"Experts aren’t sure if these photos are of bottlenose dolphins or pilot whales‑which are actually not whales but dolphins‑but either way, the Stony Creek sighting is exciting. Once an inhabitant of Long Island Sound, marine mammals disappeared for generations but are slowly returning to the area, according to experts."

Read the whole story at: TheDay.com




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21 March 2009

Long Island Sound and the Housatonic River in the News

Saturday, 21 March:

"Look to Long Island Sound for a Great Fishing Experience

"With one of the foremost fisheries anywhere, Long Island Sound and its tributaries have always and, hopefully, will continue to provide a bounty of fish. Formed during the ice age, it’s a natural habitat and a place for fish to feed, nourish, grow and reproduce. From here, freshly caught seafood can dress any table and provide important daily supplements to one’s diet."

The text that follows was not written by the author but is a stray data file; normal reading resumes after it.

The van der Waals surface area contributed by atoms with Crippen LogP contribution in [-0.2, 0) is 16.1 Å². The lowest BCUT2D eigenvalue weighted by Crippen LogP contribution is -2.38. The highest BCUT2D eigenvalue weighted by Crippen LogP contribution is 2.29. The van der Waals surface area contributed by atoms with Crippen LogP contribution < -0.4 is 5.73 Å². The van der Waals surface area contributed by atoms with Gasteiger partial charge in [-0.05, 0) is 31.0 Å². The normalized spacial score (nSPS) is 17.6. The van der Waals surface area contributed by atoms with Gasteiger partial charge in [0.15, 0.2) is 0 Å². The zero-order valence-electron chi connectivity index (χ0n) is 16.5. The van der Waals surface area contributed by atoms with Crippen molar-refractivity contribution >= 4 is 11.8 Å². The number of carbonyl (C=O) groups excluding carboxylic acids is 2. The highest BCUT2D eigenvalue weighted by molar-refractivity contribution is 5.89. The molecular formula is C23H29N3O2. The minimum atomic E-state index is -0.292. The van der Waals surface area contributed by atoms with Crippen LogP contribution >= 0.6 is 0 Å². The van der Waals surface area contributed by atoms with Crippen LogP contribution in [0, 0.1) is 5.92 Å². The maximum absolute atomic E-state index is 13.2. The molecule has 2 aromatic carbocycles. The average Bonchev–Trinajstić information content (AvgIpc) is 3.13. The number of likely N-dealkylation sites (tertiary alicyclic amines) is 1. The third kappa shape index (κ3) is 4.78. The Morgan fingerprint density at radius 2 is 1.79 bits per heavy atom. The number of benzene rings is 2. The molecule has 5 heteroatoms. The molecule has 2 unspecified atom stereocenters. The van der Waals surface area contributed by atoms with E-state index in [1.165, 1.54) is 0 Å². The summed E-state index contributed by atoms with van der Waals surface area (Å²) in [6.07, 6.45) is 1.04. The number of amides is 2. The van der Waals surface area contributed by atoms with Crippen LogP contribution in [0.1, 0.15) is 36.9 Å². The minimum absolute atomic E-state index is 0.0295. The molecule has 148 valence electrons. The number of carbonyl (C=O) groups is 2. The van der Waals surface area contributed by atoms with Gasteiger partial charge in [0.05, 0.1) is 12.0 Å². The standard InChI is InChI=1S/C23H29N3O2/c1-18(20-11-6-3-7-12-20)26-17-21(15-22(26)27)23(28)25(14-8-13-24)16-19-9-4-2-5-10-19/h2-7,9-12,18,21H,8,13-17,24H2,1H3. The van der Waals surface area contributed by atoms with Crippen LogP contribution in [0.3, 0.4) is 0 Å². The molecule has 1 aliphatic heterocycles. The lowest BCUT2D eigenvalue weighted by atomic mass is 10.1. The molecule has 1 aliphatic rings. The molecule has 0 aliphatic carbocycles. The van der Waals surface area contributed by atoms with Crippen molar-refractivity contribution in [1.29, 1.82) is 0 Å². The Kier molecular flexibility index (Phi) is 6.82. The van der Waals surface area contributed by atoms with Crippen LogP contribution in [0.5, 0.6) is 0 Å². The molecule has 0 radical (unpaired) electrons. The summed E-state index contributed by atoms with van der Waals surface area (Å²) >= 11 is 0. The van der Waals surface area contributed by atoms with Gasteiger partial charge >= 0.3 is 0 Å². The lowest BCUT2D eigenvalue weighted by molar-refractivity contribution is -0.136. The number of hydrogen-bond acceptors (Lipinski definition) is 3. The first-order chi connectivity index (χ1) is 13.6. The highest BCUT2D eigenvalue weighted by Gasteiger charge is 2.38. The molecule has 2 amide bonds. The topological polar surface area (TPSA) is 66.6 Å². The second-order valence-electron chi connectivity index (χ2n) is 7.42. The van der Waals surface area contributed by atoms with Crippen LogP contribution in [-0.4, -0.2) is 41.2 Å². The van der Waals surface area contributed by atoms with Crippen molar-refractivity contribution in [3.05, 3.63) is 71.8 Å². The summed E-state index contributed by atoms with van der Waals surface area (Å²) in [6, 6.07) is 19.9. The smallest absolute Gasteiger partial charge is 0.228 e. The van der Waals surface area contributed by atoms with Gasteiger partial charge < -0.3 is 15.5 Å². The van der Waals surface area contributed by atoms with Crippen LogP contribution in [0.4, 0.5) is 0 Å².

Read the whole article at: TheDay.com

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"Grants Promote Housatonic River Restoration

"Four area towns are the indirect beneficiaries of decades-old PCB pollution of the Housatonic River. The Housatonic River Basin Natural Resources Restoration Project has chosen 27 projects to receive about $7 million in grants out of $9 million available.

"The money is part of a consent decree Connecticut signed with the state of Massachusetts, General Electric Co., and the federal Environmental Protection Agency. In that decree, GE accepted responsibility for cleaning polychlorinated biphenyls -- PCBs -- out of the Housatonic River."

Read the whole article at: NewsTimes.com

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20 March 2009

As Recesssion Worsens, More Go Fishing...

Friday, 20 March: